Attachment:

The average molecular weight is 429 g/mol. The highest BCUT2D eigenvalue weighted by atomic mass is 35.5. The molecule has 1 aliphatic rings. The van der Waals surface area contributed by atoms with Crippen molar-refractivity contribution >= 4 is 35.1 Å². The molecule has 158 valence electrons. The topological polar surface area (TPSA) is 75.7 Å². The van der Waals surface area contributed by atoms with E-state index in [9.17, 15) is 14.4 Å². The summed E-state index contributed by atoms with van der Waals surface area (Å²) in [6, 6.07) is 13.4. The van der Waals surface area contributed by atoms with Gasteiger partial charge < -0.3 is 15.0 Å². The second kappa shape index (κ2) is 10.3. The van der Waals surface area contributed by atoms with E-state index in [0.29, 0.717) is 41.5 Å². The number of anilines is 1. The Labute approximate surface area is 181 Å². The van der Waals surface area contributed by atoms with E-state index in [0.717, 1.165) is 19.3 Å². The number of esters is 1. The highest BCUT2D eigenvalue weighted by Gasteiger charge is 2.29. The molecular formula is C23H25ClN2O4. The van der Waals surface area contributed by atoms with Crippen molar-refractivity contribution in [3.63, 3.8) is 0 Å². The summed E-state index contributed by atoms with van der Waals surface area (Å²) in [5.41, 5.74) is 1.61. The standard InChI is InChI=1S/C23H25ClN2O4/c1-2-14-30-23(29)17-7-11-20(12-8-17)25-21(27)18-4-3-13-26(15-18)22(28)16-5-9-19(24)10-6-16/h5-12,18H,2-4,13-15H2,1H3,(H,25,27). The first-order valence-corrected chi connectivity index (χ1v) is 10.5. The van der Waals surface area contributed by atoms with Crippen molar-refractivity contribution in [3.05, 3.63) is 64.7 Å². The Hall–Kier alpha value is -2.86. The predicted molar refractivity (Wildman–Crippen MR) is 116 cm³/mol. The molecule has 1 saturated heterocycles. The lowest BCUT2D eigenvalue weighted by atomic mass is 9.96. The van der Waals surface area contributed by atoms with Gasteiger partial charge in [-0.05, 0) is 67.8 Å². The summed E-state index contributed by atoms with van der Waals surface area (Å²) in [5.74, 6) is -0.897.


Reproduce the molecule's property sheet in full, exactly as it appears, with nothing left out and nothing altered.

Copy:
The average molecular weight is 429 g/mol. The highest BCUT2D eigenvalue weighted by atomic mass is 35.5. The molecule has 1 aliphatic rings. The van der Waals surface area contributed by atoms with Crippen molar-refractivity contribution >= 4 is 35.1 Å². The molecule has 158 valence electrons. The topological polar surface area (TPSA) is 75.7 Å². The van der Waals surface area contributed by atoms with E-state index in [9.17, 15) is 14.4 Å². The summed E-state index contributed by atoms with van der Waals surface area (Å²) in [6, 6.07) is 13.4. The van der Waals surface area contributed by atoms with Gasteiger partial charge < -0.3 is 15.0 Å². The second kappa shape index (κ2) is 10.3. The van der Waals surface area contributed by atoms with E-state index in [0.29, 0.717) is 41.5 Å². The number of anilines is 1. The Labute approximate surface area is 181 Å². The van der Waals surface area contributed by atoms with E-state index in [0.717, 1.165) is 19.3 Å². The number of esters is 1. The highest BCUT2D eigenvalue weighted by Gasteiger charge is 2.29. The molecular formula is C23H25ClN2O4. The van der Waals surface area contributed by atoms with Crippen molar-refractivity contribution in [3.63, 3.8) is 0 Å². The summed E-state index contributed by atoms with van der Waals surface area (Å²) in [5.41, 5.74) is 1.61. The standard InChI is InChI=1S/C23H25ClN2O4/c1-2-14-30-23(29)17-7-11-20(12-8-17)25-21(27)18-4-3-13-26(15-18)22(28)16-5-9-19(24)10-6-16/h5-12,18H,2-4,13-15H2,1H3,(H,25,27). The first-order valence-corrected chi connectivity index (χ1v) is 10.5. The van der Waals surface area contributed by atoms with Crippen molar-refractivity contribution in [3.05, 3.63) is 64.7 Å². The Hall–Kier alpha value is -2.86. The predicted molar refractivity (Wildman–Crippen MR) is 116 cm³/mol. The molecule has 1 saturated heterocycles. The lowest BCUT2D eigenvalue weighted by atomic mass is 9.96. The van der Waals surface area contributed by atoms with Gasteiger partial charge in [-0.05, 0) is 67.8 Å². The summed E-state index contributed by atoms with van der Waals surface area (Å²) in [5.74, 6) is -0.897.